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Hellboy (12A)



Review by: Jack Foley | Rating: Two

DVD SPECIAL FEATURES: 4 short films 'From the Den: Hellboy Recommends'; 8 set visit featurettes. 8 branching DVD Comics; Cast commentary; Hellboy story track. 27 part documentary 'Hellboy: The Seeds of Creation'; 4 featurettes including introduction by Selma Blair. Multi-angle storyboard comps of Kroenan's Lair; Deleted scenes with optional commentary; Character biographies; Scene deconstruction: Kroenan's Lair; Photo montage video; TV spots.

THINK of a super-hero and you might automatically conjure an image of a lone crusader, wearing a slightly camp outfit, who uses an everyday alter-ego to integrate with society.

Not so Hellboy, the lead character in Guillermo del Toro’s devilishly inventive action-adventure, based on Mike Mignola’s acclaimed Dark Horse Comic series.

As played by Ron Perlman, Hellboy is a red giant of a man, with a fondness for candy and cats, who is continually forced to file down his devil horns in a bid to divert attention away from them.

He may have been spawned in hell but he has been raised to combat the forces of evil and has a heart of gold, despite an outwardly gruff appearance. Oh, and he has buckets of charisma to boot.

Hellboy marks the most extravagant big screen outing for del Toro’s outlandish vision yet.

The Mexican director cut his teeth on the low-budget horror flick, The Devil’s Backbone, before adding some serious bite to Blade 2, and now finally gets to unleash hell (literally) for this latest incarnation.

Kicking off in 1944, the film opens with the type of prologue that could have been lifted straight from the Indiana Jones escapade, Raiders of the Lost Ark.

Nazi leaders, desperate to turn the course of the war in their favour, attempt to open the gates of hell, under the mad leadership of Grigori Rasputin (Karel Roden) and his evil henchman, Kroenen, only to be thwarted by Allied Forces.

In the ensuing battle, a small demon-child is discovered, hiding amid some gravestones, and is immediately adopted by the rescue team.

Hellboy, as he is christened, is subsequently put to work under the guidance of the paternal Professor Broom (John Hurt), founder of the clandestine Bureau for Paranormal Research and Defence (BPRD), who informs newcomers that ‘there are things out there that go bump in the night, and we’re the ones who bump back’.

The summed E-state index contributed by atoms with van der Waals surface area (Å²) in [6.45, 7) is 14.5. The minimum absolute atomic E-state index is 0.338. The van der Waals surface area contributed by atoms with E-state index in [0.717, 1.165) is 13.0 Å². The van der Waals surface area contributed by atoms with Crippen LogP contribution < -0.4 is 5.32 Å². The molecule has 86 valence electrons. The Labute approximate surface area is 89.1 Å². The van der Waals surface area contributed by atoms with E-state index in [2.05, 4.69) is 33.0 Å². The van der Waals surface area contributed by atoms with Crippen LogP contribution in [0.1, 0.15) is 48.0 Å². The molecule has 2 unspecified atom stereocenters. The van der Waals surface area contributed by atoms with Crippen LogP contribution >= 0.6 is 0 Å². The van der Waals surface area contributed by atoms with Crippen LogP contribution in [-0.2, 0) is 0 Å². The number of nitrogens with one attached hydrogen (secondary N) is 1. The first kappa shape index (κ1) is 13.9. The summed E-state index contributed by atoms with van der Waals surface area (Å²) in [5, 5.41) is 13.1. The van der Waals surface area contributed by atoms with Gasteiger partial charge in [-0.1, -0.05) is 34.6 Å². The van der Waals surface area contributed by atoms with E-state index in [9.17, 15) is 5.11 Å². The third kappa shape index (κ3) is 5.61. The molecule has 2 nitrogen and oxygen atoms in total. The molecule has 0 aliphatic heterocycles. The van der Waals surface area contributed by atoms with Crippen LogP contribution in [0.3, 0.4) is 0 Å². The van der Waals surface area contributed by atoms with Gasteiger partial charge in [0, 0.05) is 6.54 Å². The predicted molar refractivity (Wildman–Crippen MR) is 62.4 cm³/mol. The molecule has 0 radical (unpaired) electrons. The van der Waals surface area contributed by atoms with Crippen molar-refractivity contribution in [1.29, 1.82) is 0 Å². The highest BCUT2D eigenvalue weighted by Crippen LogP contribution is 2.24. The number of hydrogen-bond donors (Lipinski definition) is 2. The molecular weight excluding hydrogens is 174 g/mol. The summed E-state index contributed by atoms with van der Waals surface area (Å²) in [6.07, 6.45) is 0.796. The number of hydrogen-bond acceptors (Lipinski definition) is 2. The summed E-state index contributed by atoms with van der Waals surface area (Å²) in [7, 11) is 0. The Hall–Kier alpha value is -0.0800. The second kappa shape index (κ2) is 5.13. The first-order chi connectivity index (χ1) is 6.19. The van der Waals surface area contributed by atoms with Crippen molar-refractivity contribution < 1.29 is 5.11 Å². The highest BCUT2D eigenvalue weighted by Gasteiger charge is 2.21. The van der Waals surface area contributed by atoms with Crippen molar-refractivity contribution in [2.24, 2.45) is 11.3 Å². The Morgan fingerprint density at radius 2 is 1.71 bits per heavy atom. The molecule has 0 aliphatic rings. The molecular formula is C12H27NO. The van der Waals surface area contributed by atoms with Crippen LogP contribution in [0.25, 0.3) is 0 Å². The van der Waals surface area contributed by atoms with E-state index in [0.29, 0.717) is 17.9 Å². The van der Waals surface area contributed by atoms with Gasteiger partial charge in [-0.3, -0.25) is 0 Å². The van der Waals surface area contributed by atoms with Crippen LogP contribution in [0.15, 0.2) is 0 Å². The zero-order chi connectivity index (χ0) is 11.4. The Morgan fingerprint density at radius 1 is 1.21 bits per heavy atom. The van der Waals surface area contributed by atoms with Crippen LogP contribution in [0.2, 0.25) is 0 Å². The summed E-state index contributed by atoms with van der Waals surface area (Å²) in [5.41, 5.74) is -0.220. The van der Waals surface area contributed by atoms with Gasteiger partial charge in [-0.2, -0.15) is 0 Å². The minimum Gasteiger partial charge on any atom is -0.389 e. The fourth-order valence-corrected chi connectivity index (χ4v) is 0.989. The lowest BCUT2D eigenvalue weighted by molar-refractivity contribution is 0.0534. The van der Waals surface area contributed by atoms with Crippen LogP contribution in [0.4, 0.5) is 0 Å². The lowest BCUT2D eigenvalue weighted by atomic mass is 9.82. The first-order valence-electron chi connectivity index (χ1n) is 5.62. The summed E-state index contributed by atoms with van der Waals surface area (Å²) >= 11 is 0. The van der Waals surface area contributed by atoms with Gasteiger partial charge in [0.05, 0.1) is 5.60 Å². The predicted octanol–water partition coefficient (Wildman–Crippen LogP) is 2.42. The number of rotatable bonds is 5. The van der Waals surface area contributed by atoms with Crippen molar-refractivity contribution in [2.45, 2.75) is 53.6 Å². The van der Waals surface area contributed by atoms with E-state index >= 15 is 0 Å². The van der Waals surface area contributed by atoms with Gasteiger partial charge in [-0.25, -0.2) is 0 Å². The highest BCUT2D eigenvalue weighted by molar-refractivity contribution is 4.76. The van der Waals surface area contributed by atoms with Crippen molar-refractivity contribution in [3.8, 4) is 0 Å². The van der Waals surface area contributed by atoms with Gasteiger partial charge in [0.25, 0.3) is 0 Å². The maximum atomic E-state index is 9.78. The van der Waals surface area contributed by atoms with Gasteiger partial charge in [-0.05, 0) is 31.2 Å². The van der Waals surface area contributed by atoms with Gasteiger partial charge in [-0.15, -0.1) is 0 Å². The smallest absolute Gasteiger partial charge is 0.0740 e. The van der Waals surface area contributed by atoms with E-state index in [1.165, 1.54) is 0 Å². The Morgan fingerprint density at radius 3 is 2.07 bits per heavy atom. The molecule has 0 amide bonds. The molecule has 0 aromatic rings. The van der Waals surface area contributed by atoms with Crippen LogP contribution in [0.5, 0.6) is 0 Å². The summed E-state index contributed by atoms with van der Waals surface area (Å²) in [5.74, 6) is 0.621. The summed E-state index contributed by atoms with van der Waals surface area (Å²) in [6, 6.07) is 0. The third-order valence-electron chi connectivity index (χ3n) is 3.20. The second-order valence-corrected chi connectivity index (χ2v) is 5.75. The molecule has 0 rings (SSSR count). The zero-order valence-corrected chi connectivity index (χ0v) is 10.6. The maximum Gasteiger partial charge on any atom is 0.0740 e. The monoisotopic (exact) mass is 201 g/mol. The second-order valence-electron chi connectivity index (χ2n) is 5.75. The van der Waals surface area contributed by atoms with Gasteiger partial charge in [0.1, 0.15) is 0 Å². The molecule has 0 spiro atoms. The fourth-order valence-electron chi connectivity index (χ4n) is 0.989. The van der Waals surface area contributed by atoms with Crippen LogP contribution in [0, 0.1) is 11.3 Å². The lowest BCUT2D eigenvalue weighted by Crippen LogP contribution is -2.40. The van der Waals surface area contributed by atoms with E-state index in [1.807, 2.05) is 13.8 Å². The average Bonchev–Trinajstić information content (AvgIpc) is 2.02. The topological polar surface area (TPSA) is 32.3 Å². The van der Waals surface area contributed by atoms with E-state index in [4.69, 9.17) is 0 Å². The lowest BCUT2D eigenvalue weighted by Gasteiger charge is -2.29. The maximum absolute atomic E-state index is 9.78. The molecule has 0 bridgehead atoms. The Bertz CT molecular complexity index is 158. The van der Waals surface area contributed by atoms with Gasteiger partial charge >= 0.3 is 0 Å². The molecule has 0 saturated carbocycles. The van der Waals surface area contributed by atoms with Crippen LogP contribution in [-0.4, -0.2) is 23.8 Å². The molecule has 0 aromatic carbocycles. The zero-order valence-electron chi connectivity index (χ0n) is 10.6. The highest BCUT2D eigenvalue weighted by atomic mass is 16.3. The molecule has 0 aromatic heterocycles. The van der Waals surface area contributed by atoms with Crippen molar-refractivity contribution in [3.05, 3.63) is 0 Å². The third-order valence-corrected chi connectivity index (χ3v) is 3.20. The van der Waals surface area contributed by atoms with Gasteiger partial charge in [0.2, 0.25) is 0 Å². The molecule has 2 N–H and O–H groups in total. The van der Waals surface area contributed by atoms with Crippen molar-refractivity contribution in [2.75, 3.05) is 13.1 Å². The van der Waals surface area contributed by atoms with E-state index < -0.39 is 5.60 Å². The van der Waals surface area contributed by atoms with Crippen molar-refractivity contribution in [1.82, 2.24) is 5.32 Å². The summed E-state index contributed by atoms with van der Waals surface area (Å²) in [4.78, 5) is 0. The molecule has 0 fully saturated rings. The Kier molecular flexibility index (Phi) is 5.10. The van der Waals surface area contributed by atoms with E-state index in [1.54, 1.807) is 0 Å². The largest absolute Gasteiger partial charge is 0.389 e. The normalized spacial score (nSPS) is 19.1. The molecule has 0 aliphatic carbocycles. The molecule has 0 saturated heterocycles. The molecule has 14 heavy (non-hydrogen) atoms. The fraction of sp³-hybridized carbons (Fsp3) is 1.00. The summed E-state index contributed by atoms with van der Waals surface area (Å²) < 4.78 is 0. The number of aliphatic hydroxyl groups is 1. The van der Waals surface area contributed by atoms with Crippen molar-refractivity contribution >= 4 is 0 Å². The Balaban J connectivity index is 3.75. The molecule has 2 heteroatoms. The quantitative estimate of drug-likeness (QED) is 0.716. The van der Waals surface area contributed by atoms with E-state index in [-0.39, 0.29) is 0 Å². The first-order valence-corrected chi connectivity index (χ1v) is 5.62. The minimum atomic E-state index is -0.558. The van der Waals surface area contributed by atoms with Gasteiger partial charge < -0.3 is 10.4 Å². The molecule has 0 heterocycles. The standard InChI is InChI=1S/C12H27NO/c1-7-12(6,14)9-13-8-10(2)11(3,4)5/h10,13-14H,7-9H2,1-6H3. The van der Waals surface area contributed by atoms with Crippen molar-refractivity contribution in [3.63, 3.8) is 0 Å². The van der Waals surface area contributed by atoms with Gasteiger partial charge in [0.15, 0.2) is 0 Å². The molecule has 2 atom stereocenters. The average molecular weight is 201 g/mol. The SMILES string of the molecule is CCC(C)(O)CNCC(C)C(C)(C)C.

Together with fellow ‘bumpers’, including Rupert Evans’ fresh-faced FBI recruit, John Myers, Selma Blair’s pyro-kinetic Liz Sherman (who holds the key to Hellboy’s heart), and Doug Jones’ telepathic ‘Mer-Man, Abe Sapien, who owes a lot of his demeanour to Star Wars’ C3P0, they set about ridding the world of evil.

But they have their work cut out by the return of Rasputin and his cronies (including the critter-like, multi-tentacled Sammael), who seem intent on reclaiming Hellboy as part of their plan to bring about Armageddon.

At its core, del Toro’s movie could read like any other comic book saga, given the underlying theme of good versus evil, and men who don’t fit in.

Yet, it rises above the mundane by the sheer bravado it displays, in all aspects of its production.

The film looks fantastic, and contains plenty of set pieces, yet it never loses sight of the characterisation, placing it in the Spider-Man school of big budget film-making, rather than the flimsy, computer-game orientated style of Van Helsing.

Some of the special effects feel a little too CGI-heavy, but del Toro, wisely, never allows them to swamp proceedings, and most of the confrontations are enlivened considerably by Perlman’s ability to deliver a telling one-liner at the end of them.

And therein lies another of the movie’s strengths - the charismatic central performance of its under-used lead actor.

Perlman fits the bill perfectly, exhibiting just the right amount of super-hero ‘cool’ mixed with a vulnerability born out of his frustrated love for Sherman.

Not everything hits, of course, and the film does eventually feel longer than it should, but del Toro’s eye for the obscure is such that you can forgive it for most of its excesses - even if the 12A rating seems a little generous given some of the violence.

This is, in the final analysis, weird but completely wonderful fun.

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